My refrigerator contains a pitcher of iced tea, a jar of yeast, another of mustard, and, when the mood strikes me once in a while, a pot of lentil soup. Oh–and the vegetable bin is filled with a collection of baking pans.

I like it that way. When I fed young children in the past, this appliance resembled the overstuffed refrigerators that I used to see only in Sears & Roebuck catalogs. Pictures of shelves that held exotic food like fresh tomatoes and cans of sugary sodas fascinated me as I grew up in rural Alaska but when I finally lived on my own, a fully stocked refrigerator lost all of its appeal. It implied obligation and duty, a long line of dismal meals devoted to left-overs and the need to avoid waste. 

The high point of my culinary career came when I lived in Bangkok, where I ate my meals at street stalls and my refrigerator held only fish sauce and bottled water. Now I live near a public market where I can buy fresh food on a whim, with its long lines of other shoppers with the same idea as its only drawback. This is why I bake bread, make that pot of soup, and fill my kitchen cupboards with spices, two different kinds of flour, lentils, and rice.

Although my refrigerator is a yawning cavern, my closet is full and I recently bought another bookcase. Priorities are important and I take good care that mine are observed. 

Seattle’s mercurial weather demands an assortment of coats. I have six: two raincoats, one for light summer drizzles and one for serious downpours; two coats for springtime’s rapid shifts in temperature; one for ordinary winter cold (not god forbid one that could be mistaken for a down comforter but a jaunty little faux-leopard number) and the ultimate weapon: a vintage wool coat that’s as old as I am, almost reaches my ankles and weighs at least twenty-five pounds even before it’s covered with snowflakes from a blizzard. These are all essential items of survival gear that occupy my closet space; everything else I’ve put there is garnish and pure therapy. When I buy clothes, my spirits are high. I keep each piece until it disintegrates and when that happens, the grieving period sends me out to buy more. The only downside to this is I never seem to have enough clothes hangers.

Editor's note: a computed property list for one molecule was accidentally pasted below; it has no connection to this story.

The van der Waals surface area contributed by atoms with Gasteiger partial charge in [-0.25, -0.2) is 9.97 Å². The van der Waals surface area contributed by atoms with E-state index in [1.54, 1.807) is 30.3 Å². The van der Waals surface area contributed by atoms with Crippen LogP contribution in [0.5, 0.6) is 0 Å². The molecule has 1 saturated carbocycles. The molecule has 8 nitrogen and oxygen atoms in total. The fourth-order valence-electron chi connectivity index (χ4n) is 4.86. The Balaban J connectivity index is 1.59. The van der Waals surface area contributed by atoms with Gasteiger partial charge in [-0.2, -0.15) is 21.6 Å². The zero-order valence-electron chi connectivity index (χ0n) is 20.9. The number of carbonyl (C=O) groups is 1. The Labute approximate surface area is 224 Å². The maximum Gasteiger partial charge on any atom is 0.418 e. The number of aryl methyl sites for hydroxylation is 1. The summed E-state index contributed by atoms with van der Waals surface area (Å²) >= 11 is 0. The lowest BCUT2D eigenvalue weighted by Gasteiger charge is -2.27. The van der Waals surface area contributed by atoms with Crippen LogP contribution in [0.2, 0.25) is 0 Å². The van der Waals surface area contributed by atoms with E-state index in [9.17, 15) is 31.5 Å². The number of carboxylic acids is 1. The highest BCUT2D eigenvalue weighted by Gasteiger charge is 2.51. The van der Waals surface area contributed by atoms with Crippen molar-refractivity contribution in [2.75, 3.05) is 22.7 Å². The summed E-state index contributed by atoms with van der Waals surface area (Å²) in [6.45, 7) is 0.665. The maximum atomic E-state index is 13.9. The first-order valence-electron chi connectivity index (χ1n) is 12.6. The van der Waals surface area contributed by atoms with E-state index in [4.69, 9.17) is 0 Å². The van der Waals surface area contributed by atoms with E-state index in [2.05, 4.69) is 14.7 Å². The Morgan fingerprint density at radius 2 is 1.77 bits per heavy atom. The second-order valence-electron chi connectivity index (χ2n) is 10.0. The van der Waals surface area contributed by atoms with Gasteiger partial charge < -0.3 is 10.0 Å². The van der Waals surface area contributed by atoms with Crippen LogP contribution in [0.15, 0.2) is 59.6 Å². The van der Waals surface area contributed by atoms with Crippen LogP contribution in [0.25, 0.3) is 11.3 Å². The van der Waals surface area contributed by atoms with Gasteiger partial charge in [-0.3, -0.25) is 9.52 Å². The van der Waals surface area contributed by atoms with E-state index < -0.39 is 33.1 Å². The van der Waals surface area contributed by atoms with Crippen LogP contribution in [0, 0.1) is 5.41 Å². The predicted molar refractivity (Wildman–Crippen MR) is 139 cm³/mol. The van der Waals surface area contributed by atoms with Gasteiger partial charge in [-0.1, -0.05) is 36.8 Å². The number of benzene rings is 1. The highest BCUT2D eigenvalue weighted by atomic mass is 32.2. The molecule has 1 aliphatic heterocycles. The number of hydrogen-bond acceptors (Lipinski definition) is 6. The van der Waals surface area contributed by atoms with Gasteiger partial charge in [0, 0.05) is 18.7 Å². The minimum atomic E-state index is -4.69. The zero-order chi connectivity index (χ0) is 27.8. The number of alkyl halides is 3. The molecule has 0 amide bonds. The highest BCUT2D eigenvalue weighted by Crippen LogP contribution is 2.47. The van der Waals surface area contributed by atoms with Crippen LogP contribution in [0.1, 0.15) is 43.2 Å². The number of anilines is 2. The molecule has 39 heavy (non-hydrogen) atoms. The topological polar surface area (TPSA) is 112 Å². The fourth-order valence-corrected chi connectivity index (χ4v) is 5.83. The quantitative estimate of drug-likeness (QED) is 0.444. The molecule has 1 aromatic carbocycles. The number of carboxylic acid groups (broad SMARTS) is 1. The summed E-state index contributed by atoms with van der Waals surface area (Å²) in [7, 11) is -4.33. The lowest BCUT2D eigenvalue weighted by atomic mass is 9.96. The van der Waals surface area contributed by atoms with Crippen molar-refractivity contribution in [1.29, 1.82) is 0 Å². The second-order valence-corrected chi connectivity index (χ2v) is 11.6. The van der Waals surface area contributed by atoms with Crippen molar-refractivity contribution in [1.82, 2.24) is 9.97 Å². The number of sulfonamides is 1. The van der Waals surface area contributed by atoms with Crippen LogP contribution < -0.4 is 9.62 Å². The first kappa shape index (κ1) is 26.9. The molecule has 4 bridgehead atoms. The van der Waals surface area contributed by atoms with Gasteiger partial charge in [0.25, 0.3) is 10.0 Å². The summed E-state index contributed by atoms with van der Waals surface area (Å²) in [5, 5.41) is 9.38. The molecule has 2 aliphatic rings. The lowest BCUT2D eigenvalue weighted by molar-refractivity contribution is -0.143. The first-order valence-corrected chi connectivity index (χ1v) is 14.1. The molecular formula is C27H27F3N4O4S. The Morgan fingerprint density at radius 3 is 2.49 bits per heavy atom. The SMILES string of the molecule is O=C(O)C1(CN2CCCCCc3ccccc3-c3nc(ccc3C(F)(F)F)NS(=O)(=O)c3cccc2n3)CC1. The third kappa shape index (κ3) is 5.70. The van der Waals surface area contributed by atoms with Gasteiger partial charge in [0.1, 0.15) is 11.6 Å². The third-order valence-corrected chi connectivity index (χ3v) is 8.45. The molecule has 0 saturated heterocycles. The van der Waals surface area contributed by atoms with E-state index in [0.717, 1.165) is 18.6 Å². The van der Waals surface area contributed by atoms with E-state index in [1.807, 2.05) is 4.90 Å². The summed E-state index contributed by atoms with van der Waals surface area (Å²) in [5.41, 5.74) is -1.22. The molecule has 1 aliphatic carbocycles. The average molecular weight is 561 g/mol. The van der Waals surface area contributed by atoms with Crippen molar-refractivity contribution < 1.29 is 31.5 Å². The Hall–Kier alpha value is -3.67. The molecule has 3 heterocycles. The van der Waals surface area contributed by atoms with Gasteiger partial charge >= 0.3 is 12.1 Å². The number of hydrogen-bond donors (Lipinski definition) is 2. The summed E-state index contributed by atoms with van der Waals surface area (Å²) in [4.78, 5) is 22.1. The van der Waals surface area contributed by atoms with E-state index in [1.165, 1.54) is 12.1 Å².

My closet brings me comfort but my bookshelves hold nourishment. I tell myself I buy books because I write reviews but the truth is I write reviews to justify my book purchases. While my supermarket visits are infrequent, rapid, and grudging, I can’t ignore a bookstore without feeling true pain and my flourishing relationship with alibris.com keeps me connected to used bookshops all across the country. When I travel, I never feel that I’ve really arrived in a new place until I’ve found, browsed, and at least one of its bookstores. To hell with teeshirts. The souvenirs I bring home are books–and occasionally a new dress.

I’m beginning to think it’s time for my refrigerator to justify its existence. Its shelves are the perfect place for a sweater collection, with enough space to hold a lot of large transparent zip-lock bags. Over the years, I’ve lost a staggering amount of sweaters to moths and this just may be the perfect solution.

Carrie Bradshaw may have filled her oven with fashion magazines but she overlooked the true potential of her biggest appliance. After all, yeast and mustard don’t really need to be kept cold, drinks are easily chilled with a few ice cubes, and vegetable soup can go into the freezer. 

Although I once tried to use my refrigerator as a bookcase, that experiment was a dismal failure. But turning it into a closet annex that will deter moths as efficiently as a cedar chest? Yes, indeed, that works–at least for me. A full refrigerator at last! What a concept…